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Major Milestones

The idea to establish the Home was introduced in 1910, when a group of concerned and influential individuals formed a committee to raise funds for a permanent shelter in which to house Melbourne’s lost and starving dogs.  More needed to be done to improve the welfare of unwanted dogs of Melbourne, and their vision was to build a shelter that would help reunite lost dogs with their owners, and find homes for those who were less fortunate and left unclaimed. The committee was also active in campaigning against the local council to cease the inhumane destruction of stray dogs through drowning.

February 28, 1913 The Temporary Home for Lost & Starving Dogs officially opens at Gracie St, North Melbourne.

1914 until 1923, it was common practice for dogs to be dropped off at any suburban station and, so long as they were secured with a strong piece of cord, were sent on the train to North Melbourne. The Keeper at the Home was then telephoned by the station master to come and collect the stray and unwanted dogs.

1915 The shelter becomes commonly known as The Lost Dogs’ HomeThe Lost Dogs Home view from Langford Street in 1920 - LDH Photo Album

1921 Previously collected in a horse-drawn cart, the strays were now transferred into our care via a new motorised dog cart and motorcycle with sidecar. The City of Melbourne had a particularly high incidence of stray dogs, with the dog catcher collecting anything from 40 to 100 dogs every visit.

1935 A long-desired wish and urgent need of the Home was finally realised on 27 May 1935, when our first animal hospital was opened by the Governor-General Sir Isaac Isaacs.

1940s Not long after, World War II began and the Home itself faced reduced manpower, fuel and food shortages, and more animals being abandoned by war-affected owners too broke to care for them. In spite of this, the Home refused to be defeated and continued to fight for the best outcome for Melbourne’s stray animals.

1946 The Home made headlines in our strong opposition of stray dogs being used for experimental purposes at Melbourne University, a program which was subsequently shut down.

1970 The introduction of the Dog Act brought about massive change to the animal welfare industry. For the first time, dogs were considered pets as opposed to property and all dogs had to be registered with the local council.

1987 The Home led the way on a hard-hitting media campaign highlighting the issues of irresponsible pet ownership. The coverage led to a Social Development Committee Inquiry in parliament, with the focus on introducing compulsory microchipping and reducing pet overpopulation.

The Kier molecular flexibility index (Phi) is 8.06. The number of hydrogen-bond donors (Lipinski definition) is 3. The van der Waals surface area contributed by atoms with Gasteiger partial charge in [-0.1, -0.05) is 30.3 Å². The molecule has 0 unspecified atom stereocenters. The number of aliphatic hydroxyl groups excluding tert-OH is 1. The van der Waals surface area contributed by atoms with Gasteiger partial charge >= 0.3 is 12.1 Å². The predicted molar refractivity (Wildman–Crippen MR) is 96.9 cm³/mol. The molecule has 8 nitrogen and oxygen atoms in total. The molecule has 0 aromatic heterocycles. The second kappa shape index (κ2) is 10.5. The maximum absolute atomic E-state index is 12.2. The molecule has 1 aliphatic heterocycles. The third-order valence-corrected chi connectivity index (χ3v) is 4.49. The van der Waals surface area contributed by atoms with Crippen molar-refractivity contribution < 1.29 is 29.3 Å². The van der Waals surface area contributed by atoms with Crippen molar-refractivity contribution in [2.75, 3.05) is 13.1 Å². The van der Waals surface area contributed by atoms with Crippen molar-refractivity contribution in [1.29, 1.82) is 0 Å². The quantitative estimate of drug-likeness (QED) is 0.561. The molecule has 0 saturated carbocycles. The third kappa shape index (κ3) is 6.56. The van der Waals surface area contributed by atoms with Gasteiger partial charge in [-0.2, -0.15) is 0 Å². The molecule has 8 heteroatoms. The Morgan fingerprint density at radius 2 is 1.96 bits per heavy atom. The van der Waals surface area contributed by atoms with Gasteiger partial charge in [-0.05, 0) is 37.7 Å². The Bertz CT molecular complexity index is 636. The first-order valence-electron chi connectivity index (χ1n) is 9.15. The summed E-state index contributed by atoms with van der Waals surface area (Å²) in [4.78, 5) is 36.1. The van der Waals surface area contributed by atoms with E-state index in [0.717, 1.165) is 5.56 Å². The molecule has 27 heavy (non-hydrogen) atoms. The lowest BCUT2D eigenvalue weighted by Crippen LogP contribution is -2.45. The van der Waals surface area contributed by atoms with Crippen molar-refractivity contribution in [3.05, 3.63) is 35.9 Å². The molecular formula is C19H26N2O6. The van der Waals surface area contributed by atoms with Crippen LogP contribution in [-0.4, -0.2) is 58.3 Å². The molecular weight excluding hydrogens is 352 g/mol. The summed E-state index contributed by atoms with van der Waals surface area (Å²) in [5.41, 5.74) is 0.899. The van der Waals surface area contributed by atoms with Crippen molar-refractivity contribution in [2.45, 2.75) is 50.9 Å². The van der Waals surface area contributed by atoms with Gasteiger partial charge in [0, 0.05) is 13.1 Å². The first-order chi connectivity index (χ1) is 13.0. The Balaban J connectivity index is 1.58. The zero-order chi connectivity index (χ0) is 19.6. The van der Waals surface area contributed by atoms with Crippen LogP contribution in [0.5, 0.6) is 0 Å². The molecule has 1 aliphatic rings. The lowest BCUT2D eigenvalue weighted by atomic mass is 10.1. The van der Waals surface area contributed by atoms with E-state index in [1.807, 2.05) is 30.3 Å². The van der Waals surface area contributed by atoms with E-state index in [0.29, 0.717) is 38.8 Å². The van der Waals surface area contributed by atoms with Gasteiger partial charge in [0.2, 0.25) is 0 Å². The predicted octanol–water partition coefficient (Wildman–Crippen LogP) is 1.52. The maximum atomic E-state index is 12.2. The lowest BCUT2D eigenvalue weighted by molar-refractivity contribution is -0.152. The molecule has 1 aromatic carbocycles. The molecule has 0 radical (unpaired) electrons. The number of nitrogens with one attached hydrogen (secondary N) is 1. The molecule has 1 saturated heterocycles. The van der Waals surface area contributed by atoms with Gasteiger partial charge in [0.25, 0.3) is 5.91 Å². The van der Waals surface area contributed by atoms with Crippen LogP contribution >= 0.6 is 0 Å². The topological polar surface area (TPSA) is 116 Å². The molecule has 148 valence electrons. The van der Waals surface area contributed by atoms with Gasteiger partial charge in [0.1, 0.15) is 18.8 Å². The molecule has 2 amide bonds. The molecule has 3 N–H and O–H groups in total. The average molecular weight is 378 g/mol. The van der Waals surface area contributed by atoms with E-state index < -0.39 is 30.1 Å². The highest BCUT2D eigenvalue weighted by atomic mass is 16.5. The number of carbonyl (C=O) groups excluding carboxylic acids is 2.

1989 The Home launched the National Pet Register database, a free tag service that gave every owner the opportunity to make their pet identifiable. Twenty years later, National Pet Register was proud to add our one millionth pet to what is now Australia’s largest not-for-profit 24/7 pet identification service.

1994 The introduction of the Domestic Animals Act called for the compulsory registration of cats, as well as dogs. This was a world first and acknowledged the value of cats as pets.

'Dogs for Adoption' The Lost Dogs' Home2003 With funding in severe decline, the Home launches a ‘crisis appeal’. The response is overwelming and active fundraising becomes a priority.

2011 Three major building works valued at $6 million were officially opened at North Melbourne: The Stan and Helen Moore Sick and Injured Animal Shelter provides ill, injured or elderly dogs with purpose built indoor accommodation. The Lost Cats’ Home features 150 cat condos — glass-fronted, ventilated cubicles with separate litter tray areas to house strays. Condos were also installed in the cat adoption area greatly increasing the quality of life of cats awaiting new homes. The Thelma Hoult Training and Education Centre allows the Home to host school and community groups to present information on responsible pet ownership.

2011 The Victorian Government abolished the 28 day rule which forced shelters and pounds to euthanise or transfer cats or dogs after 28 days. This enabled the Home to establish a behaviour modification program and keep animals for as long as it takes to find them new homes.

2012 Businessman Frank Samways left The Lost Dogs’ Home $3 million, the largest bequest in our 100-year history. An animal lover and lifelong owner of Jack Russell terriers, his bequest enabled us to build our new veterinary hospital, the Frank Samways Veterinary Clinic, which opened in December 2012.

Copyright The Lost Dogs' Home 2013